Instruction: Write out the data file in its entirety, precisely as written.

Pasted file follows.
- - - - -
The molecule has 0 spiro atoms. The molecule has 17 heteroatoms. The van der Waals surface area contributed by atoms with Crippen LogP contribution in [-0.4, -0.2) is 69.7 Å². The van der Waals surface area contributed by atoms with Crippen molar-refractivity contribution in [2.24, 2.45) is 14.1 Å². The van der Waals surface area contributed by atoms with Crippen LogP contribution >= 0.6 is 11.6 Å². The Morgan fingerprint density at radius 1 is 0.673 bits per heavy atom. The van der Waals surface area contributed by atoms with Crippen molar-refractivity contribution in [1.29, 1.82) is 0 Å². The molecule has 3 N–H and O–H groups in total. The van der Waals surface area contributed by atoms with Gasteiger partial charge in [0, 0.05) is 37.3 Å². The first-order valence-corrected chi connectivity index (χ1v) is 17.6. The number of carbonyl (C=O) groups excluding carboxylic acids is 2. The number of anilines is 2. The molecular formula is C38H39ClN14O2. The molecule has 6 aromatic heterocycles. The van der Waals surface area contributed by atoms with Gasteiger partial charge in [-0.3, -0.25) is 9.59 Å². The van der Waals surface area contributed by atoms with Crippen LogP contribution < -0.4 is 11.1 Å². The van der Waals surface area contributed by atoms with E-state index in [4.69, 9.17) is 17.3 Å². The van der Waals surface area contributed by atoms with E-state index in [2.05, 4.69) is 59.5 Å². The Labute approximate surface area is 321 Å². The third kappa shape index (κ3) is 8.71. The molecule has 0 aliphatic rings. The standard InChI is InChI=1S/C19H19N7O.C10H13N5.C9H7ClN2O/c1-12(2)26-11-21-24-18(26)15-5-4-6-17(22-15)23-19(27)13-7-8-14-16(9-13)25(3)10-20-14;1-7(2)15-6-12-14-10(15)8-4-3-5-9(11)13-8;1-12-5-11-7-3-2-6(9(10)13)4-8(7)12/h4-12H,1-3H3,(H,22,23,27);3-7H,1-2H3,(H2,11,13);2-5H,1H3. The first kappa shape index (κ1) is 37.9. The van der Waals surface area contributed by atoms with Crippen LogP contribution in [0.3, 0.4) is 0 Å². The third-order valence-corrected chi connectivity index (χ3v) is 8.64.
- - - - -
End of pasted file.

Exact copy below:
The molecule has 0 spiro atoms. The molecule has 17 heteroatoms. The van der Waals surface area contributed by atoms with Crippen LogP contribution in [-0.4, -0.2) is 69.7 Å². The van der Waals surface area contributed by atoms with Crippen molar-refractivity contribution in [2.24, 2.45) is 14.1 Å². The van der Waals surface area contributed by atoms with Crippen LogP contribution >= 0.6 is 11.6 Å². The Morgan fingerprint density at radius 1 is 0.673 bits per heavy atom. The van der Waals surface area contributed by atoms with Crippen molar-refractivity contribution in [1.29, 1.82) is 0 Å². The molecule has 3 N–H and O–H groups in total. The van der Waals surface area contributed by atoms with Gasteiger partial charge in [0, 0.05) is 37.3 Å². The first-order valence-corrected chi connectivity index (χ1v) is 17.6. The number of carbonyl (C=O) groups excluding carboxylic acids is 2. The number of anilines is 2. The molecular formula is C38H39ClN14O2. The molecule has 6 aromatic heterocycles. The van der Waals surface area contributed by atoms with Gasteiger partial charge in [-0.3, -0.25) is 9.59 Å². The van der Waals surface area contributed by atoms with Crippen LogP contribution < -0.4 is 11.1 Å². The van der Waals surface area contributed by atoms with E-state index in [4.69, 9.17) is 17.3 Å². The van der Waals surface area contributed by atoms with E-state index in [2.05, 4.69) is 59.5 Å². The Labute approximate surface area is 321 Å². The third kappa shape index (κ3) is 8.71. The molecule has 0 aliphatic rings. The standard InChI is InChI=1S/C19H19N7O.C10H13N5.C9H7ClN2O/c1-12(2)26-11-21-24-18(26)15-5-4-6-17(22-15)23-19(27)13-7-8-14-16(9-13)25(3)10-20-14;1-7(2)15-6-12-14-10(15)8-4-3-5-9(11)13-8;1-12-5-11-7-3-2-6(9(10)13)4-8(7)12/h4-12H,1-3H3,(H,22,23,27);3-7H,1-2H3,(H2,11,13);2-5H,1H3. The first kappa shape index (κ1) is 37.9. The van der Waals surface area contributed by atoms with Crippen LogP contribution in [0.3, 0.4) is 0 Å². The third-order valence-corrected chi connectivity index (χ3v) is 8.64.